Updated to include additional comments from Walmart's earnings call.

Despite reporting slightly better-than-expected earnings, Walmart's (WMT) - Get Report top dog realizes more work must be done to revive a sagging stock price and consistently produce better results for the world's biggest retailer.

"We still have plenty of work to do," said Walmart CEO Doug McMillon Tuesday on a taped webcast detailing third quarter results, where profits of $0.99 a share narrowly beat forecasts for $0.98 a share. According to McMillon, certain areas of Walmart's business still "have to perform better." Walmart's stock is down about 33% for the year. 

The cautious views of McMillon, which come weeks after Walmart slashed its sales guidance for 2015 and issued a disappointing outlook for 2016, causing its stock to plummet, could be seen as a reflection of Walmart's mixed third-quarter performance. 

Same-store sales at Walmart U.S. rose 1.5% in the quarter, coming right in the middle of the company's guidance for a 1% to 2% increase, supported by a 1.7% increase in customer traffic. Grocery, a business that has struggled for Walmart this year due to problems keeping inventory fresh, delivered a low single digit same-store sales gain. Sales in other categories such as health and wellness and home goods rose by mid-single digit percentages.

But even though sales at Walmart U.S. rose, operating profits at the division plunged 8.6% year over year. The decline stems from Walmart's massive $1 billion investment this year in things such as higher wages for associates and bringing back department managers. Walmart is also investing heavily in its online business and in revamping its stores, so Walmart will need faster sales growth in the U.S. in light of its higher expense base, something that McMillon may fully understand.

And when it comes to its online business, Walmart may have some work to do to get people to notice its wider selection and faster checkout speed. "E-commerce traffic was softer than we would have liked," acknowledged Walmart U.S. CEO Greg Foran on the call.

According to Wal-Mart, online sales contributed about 15 basis points to its U.S. division's same-store sales growth in the quarter, down from a 20 basis points contribution a year earlier. The result is a particular disappointment for Walmart as it invests aggressively this year to add online offerings and improve its website's overall functionality.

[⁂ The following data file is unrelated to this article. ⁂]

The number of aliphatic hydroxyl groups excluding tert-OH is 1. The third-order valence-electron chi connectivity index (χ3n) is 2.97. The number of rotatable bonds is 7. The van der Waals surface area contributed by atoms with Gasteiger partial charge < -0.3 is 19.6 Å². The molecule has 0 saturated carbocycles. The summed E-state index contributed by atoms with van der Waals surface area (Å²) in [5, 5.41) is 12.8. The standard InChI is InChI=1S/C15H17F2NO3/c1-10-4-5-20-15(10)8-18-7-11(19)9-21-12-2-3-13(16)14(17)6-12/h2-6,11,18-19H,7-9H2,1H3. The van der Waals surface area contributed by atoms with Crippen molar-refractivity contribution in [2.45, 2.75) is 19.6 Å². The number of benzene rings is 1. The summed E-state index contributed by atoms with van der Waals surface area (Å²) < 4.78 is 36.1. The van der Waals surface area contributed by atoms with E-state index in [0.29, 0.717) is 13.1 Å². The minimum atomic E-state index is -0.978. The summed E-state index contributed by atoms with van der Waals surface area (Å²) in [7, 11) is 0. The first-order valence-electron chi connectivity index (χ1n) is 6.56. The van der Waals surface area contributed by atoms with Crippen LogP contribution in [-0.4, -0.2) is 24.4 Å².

Walmart plans to invest about $900 million on its e-commerce initiatives this year, up from $700 million in 2014.

Elsewhere, warehouse club Sam's Club continued to be a mixed bag as well. The chain produced a 0.4% same-store sales increase excluding the impact of volatile fuel prices, which is a truer measure of performance. The result was toward the low end of Walmart's guidance for flat to up 2% growth there.  Said McMillon on Sam's Club, "we can do better with our overall results." The division's profits, however, did increase 8.4% from the prior year excluding fuel.

Walmart's international efforts also could use some help. Net sales and profits internationally fell 11.4% and 6.4%, respectively, in part due to a $5 billion impact from the stronger U.S. dollar. Excluding the dollar's influence, sales and profits rose 3.2% and 8.5%, respectively, year over year. Walmart pointed to declining same-store sales in key markets such as the U.K., Brazil and China as coming about because of "competitive challenges," and specifically in the case of China, due to "slower consumption growth."

Walmart revised its full year earnings guidance to $4.50 to $4.65 a share, compared to $4.40 to $4.70 a share previously. For the holiday quarter, Walmart sees earnings in a range of $1.40 to $1.55 a share, compared to Wall Street estimates for $1.43 a share.

Shares of Walmart rose about 2% in early trading.